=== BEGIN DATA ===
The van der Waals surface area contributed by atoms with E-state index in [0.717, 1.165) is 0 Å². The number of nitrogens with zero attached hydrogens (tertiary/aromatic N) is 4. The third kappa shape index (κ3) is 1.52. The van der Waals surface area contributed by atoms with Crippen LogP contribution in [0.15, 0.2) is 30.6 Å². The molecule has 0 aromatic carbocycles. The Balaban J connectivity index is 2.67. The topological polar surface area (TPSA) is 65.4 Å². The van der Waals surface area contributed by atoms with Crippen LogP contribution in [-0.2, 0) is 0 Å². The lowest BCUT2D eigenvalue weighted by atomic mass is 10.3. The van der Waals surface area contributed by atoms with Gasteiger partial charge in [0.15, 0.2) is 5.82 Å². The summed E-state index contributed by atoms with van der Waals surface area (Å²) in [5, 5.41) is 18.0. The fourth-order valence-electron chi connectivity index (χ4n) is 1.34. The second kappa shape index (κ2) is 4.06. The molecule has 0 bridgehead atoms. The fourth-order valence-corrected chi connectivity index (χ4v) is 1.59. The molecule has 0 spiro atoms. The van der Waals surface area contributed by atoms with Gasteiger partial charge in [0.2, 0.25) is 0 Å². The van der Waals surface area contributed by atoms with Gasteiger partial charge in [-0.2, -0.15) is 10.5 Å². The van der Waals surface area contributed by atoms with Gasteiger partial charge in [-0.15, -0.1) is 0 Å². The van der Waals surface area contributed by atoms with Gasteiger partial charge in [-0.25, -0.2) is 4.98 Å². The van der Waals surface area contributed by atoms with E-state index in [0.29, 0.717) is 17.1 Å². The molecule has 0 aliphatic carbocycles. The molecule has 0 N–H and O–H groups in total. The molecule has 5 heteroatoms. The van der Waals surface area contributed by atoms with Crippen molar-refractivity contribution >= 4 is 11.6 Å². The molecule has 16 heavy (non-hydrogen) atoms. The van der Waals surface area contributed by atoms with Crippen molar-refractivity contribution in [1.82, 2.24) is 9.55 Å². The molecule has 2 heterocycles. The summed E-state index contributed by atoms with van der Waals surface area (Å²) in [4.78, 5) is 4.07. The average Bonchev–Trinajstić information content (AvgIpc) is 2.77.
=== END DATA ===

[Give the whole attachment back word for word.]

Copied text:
The van der Waals surface area contributed by atoms with E-state index in [0.717, 1.165) is 0 Å². The number of nitrogens with zero attached hydrogens (tertiary/aromatic N) is 4. The third kappa shape index (κ3) is 1.52. The van der Waals surface area contributed by atoms with Crippen LogP contribution in [0.15, 0.2) is 30.6 Å². The molecule has 0 aromatic carbocycles. The Balaban J connectivity index is 2.67. The topological polar surface area (TPSA) is 65.4 Å². The van der Waals surface area contributed by atoms with Crippen LogP contribution in [-0.2, 0) is 0 Å². The lowest BCUT2D eigenvalue weighted by atomic mass is 10.3. The van der Waals surface area contributed by atoms with Gasteiger partial charge in [0.15, 0.2) is 5.82 Å². The summed E-state index contributed by atoms with van der Waals surface area (Å²) in [5, 5.41) is 18.0. The fourth-order valence-electron chi connectivity index (χ4n) is 1.34. The second kappa shape index (κ2) is 4.06. The molecule has 0 bridgehead atoms. The fourth-order valence-corrected chi connectivity index (χ4v) is 1.59. The molecule has 0 spiro atoms. The van der Waals surface area contributed by atoms with Gasteiger partial charge in [0.2, 0.25) is 0 Å². The van der Waals surface area contributed by atoms with Gasteiger partial charge in [-0.2, -0.15) is 10.5 Å². The van der Waals surface area contributed by atoms with Gasteiger partial charge in [-0.15, -0.1) is 0 Å². The van der Waals surface area contributed by atoms with Gasteiger partial charge in [-0.25, -0.2) is 4.98 Å². The van der Waals surface area contributed by atoms with E-state index in [0.29, 0.717) is 17.1 Å². The molecule has 0 aliphatic carbocycles. The molecule has 0 N–H and O–H groups in total. The molecule has 5 heteroatoms. The van der Waals surface area contributed by atoms with Crippen molar-refractivity contribution >= 4 is 11.6 Å². The molecule has 16 heavy (non-hydrogen) atoms. The van der Waals surface area contributed by atoms with Crippen molar-refractivity contribution in [1.82, 2.24) is 9.55 Å². The molecule has 2 heterocycles. The summed E-state index contributed by atoms with van der Waals surface area (Å²) in [4.78, 5) is 4.07. The average Bonchev–Trinajstić information content (AvgIpc) is 2.77.